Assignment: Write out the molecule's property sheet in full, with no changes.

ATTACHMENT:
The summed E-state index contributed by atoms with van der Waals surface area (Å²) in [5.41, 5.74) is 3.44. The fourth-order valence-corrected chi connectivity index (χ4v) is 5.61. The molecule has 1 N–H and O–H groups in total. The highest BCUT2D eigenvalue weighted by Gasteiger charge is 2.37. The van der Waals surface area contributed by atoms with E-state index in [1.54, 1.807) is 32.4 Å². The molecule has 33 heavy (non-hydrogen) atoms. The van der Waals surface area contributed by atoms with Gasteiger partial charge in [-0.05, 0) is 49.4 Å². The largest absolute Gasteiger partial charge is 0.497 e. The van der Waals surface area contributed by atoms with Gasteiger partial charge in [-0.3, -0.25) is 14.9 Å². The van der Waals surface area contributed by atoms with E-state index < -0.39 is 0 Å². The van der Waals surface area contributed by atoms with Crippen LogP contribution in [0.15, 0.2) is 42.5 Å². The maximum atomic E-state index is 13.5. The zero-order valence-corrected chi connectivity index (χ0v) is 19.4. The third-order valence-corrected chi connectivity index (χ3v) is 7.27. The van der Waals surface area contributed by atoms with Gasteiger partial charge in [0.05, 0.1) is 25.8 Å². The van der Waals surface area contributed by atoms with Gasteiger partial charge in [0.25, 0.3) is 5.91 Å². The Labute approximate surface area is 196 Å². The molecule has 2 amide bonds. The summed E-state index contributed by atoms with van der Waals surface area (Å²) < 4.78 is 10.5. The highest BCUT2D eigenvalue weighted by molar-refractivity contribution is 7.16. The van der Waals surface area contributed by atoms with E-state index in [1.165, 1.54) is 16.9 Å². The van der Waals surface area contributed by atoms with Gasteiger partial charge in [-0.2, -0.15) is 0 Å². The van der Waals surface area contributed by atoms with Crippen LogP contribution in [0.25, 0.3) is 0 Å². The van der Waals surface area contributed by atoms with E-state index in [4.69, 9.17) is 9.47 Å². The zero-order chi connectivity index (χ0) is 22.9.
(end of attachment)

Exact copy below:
The summed E-state index contributed by atoms with van der Waals surface area (Å²) in [5.41, 5.74) is 3.44. The fourth-order valence-corrected chi connectivity index (χ4v) is 5.61. The molecule has 1 N–H and O–H groups in total. The highest BCUT2D eigenvalue weighted by Gasteiger charge is 2.37. The van der Waals surface area contributed by atoms with E-state index in [1.54, 1.807) is 32.4 Å². The molecule has 33 heavy (non-hydrogen) atoms. The van der Waals surface area contributed by atoms with Gasteiger partial charge in [-0.05, 0) is 49.4 Å². The largest absolute Gasteiger partial charge is 0.497 e. The van der Waals surface area contributed by atoms with Gasteiger partial charge in [-0.3, -0.25) is 14.9 Å². The van der Waals surface area contributed by atoms with E-state index < -0.39 is 0 Å². The van der Waals surface area contributed by atoms with Crippen LogP contribution in [0.15, 0.2) is 42.5 Å². The maximum atomic E-state index is 13.5. The zero-order valence-corrected chi connectivity index (χ0v) is 19.4. The third-order valence-corrected chi connectivity index (χ3v) is 7.27. The van der Waals surface area contributed by atoms with Gasteiger partial charge in [0.05, 0.1) is 25.8 Å². The van der Waals surface area contributed by atoms with Gasteiger partial charge in [0.25, 0.3) is 5.91 Å². The Labute approximate surface area is 196 Å². The molecule has 2 amide bonds. The summed E-state index contributed by atoms with van der Waals surface area (Å²) < 4.78 is 10.5. The highest BCUT2D eigenvalue weighted by molar-refractivity contribution is 7.16. The van der Waals surface area contributed by atoms with E-state index in [1.165, 1.54) is 16.9 Å². The van der Waals surface area contributed by atoms with Gasteiger partial charge in [-0.2, -0.15) is 0 Å². The van der Waals surface area contributed by atoms with Crippen LogP contribution in [0.25, 0.3) is 0 Å². The van der Waals surface area contributed by atoms with E-state index in [4.69, 9.17) is 9.47 Å². The zero-order chi connectivity index (χ0) is 22.9.